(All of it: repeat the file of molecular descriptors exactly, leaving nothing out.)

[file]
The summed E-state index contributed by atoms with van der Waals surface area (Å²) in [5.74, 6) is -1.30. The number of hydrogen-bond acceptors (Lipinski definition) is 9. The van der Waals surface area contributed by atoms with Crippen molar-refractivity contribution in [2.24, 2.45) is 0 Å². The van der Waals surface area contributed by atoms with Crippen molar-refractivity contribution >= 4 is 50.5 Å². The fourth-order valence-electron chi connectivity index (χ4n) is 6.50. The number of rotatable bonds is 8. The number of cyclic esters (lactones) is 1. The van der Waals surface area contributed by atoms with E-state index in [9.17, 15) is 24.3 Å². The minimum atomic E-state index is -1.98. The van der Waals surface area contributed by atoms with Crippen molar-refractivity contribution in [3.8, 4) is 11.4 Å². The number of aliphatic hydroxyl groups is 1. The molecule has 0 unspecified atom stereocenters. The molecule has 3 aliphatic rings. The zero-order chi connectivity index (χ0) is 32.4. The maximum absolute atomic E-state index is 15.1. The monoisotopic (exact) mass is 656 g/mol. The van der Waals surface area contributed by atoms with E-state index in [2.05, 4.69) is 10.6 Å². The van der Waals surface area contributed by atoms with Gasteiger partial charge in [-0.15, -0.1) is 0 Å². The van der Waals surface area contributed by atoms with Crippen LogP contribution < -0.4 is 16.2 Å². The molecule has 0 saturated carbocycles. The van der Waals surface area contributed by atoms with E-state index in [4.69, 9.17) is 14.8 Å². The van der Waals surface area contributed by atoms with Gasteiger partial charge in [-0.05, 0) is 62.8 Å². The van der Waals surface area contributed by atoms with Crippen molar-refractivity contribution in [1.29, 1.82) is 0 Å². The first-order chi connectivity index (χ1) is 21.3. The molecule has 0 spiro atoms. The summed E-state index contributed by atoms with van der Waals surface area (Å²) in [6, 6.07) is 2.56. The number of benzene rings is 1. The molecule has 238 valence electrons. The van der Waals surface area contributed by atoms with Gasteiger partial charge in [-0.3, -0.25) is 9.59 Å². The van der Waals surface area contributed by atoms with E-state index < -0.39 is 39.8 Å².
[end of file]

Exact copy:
The summed E-state index contributed by atoms with van der Waals surface area (Å²) in [5.74, 6) is -1.30. The number of hydrogen-bond acceptors (Lipinski definition) is 9. The van der Waals surface area contributed by atoms with Crippen molar-refractivity contribution in [2.24, 2.45) is 0 Å². The van der Waals surface area contributed by atoms with Crippen molar-refractivity contribution >= 4 is 50.5 Å². The fourth-order valence-electron chi connectivity index (χ4n) is 6.50. The number of rotatable bonds is 8. The number of cyclic esters (lactones) is 1. The van der Waals surface area contributed by atoms with E-state index in [9.17, 15) is 24.3 Å². The minimum atomic E-state index is -1.98. The van der Waals surface area contributed by atoms with Crippen molar-refractivity contribution in [3.8, 4) is 11.4 Å². The number of aliphatic hydroxyl groups is 1. The molecule has 0 unspecified atom stereocenters. The molecule has 3 aliphatic rings. The zero-order chi connectivity index (χ0) is 32.4. The maximum absolute atomic E-state index is 15.1. The monoisotopic (exact) mass is 656 g/mol. The van der Waals surface area contributed by atoms with E-state index in [2.05, 4.69) is 10.6 Å². The van der Waals surface area contributed by atoms with Gasteiger partial charge in [-0.15, -0.1) is 0 Å². The van der Waals surface area contributed by atoms with Crippen LogP contribution < -0.4 is 16.2 Å². The molecule has 0 saturated carbocycles. The van der Waals surface area contributed by atoms with E-state index in [4.69, 9.17) is 14.8 Å². The van der Waals surface area contributed by atoms with Gasteiger partial charge in [-0.05, 0) is 62.8 Å². The van der Waals surface area contributed by atoms with Crippen molar-refractivity contribution in [1.29, 1.82) is 0 Å². The first-order chi connectivity index (χ1) is 21.3. The molecule has 0 spiro atoms. The summed E-state index contributed by atoms with van der Waals surface area (Å²) in [6, 6.07) is 2.56. The number of benzene rings is 1. The molecule has 238 valence electrons. The van der Waals surface area contributed by atoms with Gasteiger partial charge in [-0.3, -0.25) is 9.59 Å². The van der Waals surface area contributed by atoms with E-state index < -0.39 is 39.8 Å².